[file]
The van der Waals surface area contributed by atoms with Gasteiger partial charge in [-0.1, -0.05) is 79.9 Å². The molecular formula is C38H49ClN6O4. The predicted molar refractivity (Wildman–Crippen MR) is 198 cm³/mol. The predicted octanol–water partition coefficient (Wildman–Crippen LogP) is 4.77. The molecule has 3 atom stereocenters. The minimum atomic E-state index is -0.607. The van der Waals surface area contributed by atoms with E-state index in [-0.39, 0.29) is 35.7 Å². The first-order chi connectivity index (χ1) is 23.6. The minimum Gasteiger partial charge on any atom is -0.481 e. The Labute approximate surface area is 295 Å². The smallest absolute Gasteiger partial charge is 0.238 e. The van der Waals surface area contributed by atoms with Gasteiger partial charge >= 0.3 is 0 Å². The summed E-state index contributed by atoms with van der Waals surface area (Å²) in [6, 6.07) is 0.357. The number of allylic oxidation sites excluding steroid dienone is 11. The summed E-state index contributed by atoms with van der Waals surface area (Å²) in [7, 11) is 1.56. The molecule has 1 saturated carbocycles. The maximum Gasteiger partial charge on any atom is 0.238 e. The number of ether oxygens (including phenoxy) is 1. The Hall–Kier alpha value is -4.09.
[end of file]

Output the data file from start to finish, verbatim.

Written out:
The van der Waals surface area contributed by atoms with Gasteiger partial charge in [-0.1, -0.05) is 79.9 Å². The molecular formula is C38H49ClN6O4. The predicted molar refractivity (Wildman–Crippen MR) is 198 cm³/mol. The predicted octanol–water partition coefficient (Wildman–Crippen LogP) is 4.77. The molecule has 3 atom stereocenters. The minimum atomic E-state index is -0.607. The van der Waals surface area contributed by atoms with E-state index in [-0.39, 0.29) is 35.7 Å². The first-order chi connectivity index (χ1) is 23.6. The minimum Gasteiger partial charge on any atom is -0.481 e. The Labute approximate surface area is 295 Å². The smallest absolute Gasteiger partial charge is 0.238 e. The van der Waals surface area contributed by atoms with Gasteiger partial charge >= 0.3 is 0 Å². The summed E-state index contributed by atoms with van der Waals surface area (Å²) in [6, 6.07) is 0.357. The number of allylic oxidation sites excluding steroid dienone is 11. The summed E-state index contributed by atoms with van der Waals surface area (Å²) in [7, 11) is 1.56. The molecule has 1 saturated carbocycles. The maximum Gasteiger partial charge on any atom is 0.238 e. The number of ether oxygens (including phenoxy) is 1. The Hall–Kier alpha value is -4.09.